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December 1991

Skin Aging: Effect on Transepidermal Water Loss, Stratum Corneum Hydration, Skin Surface pH, and Casual Sebum Content

Author Affiliations

From the Departments of Dermatology, University of California—San Francisco, School of Medicine (Drs Wilhelm, Cua, and Maibach), and the Medical University of Lübeck (Federal Republic of Germany) (Dr Wilhelm).

Arch Dermatol. 1991;127(12):1806-1809. doi:10.1001/archderm.1991.04520010052006

• This study investigates the effect of cutaneous aging on transepidermal water loss, stratum corneum hydration (capacitance), skin surface pH, and casual sebum content. Because the physiologic condition of skin varies considerably with anatomic region and skin aging might demonstrate regional variability, all factors were studied on 11 anatomic locations in 14 young adult (seven female and seven male subjects; 26.7 ± 2.8 years [mean ± SD]) and 15 aged human volunteers (seven female and seven male subjects; 70.5 ± 13.8 years).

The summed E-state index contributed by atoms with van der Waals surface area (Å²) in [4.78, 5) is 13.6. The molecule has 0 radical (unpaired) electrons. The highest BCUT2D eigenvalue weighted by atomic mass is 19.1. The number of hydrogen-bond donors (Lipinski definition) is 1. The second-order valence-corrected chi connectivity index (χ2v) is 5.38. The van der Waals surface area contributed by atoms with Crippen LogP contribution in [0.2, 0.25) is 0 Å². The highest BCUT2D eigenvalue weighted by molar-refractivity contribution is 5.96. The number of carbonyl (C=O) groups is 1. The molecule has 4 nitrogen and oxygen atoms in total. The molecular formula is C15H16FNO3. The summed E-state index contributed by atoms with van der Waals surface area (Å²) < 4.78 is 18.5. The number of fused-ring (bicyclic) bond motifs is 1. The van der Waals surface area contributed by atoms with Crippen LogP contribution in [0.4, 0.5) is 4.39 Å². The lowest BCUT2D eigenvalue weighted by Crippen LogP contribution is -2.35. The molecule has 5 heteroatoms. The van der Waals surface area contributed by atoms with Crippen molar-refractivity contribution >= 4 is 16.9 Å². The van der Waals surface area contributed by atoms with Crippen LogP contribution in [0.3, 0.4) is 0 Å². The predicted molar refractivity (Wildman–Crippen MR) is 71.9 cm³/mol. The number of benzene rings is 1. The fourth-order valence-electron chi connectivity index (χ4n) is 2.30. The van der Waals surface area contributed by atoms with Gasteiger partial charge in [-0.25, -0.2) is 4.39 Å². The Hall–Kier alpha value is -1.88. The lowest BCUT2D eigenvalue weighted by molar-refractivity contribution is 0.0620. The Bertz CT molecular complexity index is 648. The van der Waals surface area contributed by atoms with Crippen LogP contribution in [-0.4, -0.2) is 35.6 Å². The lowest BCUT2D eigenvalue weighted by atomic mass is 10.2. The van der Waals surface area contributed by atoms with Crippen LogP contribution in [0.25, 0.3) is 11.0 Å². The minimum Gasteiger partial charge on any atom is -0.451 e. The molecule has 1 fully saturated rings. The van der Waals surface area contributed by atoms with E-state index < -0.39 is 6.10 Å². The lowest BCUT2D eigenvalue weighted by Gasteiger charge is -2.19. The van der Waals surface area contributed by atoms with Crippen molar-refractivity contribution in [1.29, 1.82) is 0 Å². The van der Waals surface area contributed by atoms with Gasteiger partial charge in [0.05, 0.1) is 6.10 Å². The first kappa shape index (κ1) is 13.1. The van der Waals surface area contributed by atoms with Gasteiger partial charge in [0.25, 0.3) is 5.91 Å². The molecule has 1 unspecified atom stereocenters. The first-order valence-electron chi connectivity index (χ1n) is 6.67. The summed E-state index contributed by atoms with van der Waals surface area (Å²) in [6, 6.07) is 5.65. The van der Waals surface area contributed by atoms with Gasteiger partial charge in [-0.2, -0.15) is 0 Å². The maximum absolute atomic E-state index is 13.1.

Significant anatomic variability was noted for all factors in both age groups. However, no significant differences between the two groups were noted for sebum, capacitance, and pH on most anatomic regions. Transepidermal water loss, however, was significantly lower in the aged population on all anatomic regions tested, except for the postauricular region and the palm. Comparing male and female volunteers, none of the four factors showed significant differences.

Of all measured factors, only transepidermal water loss showed significant age-related differences on most anatomic regions studied. The additionally observed differences between the age groups on the ankle for pH and sebum might be related to the stasis frequently observed on the lower limbs in aged individuals.

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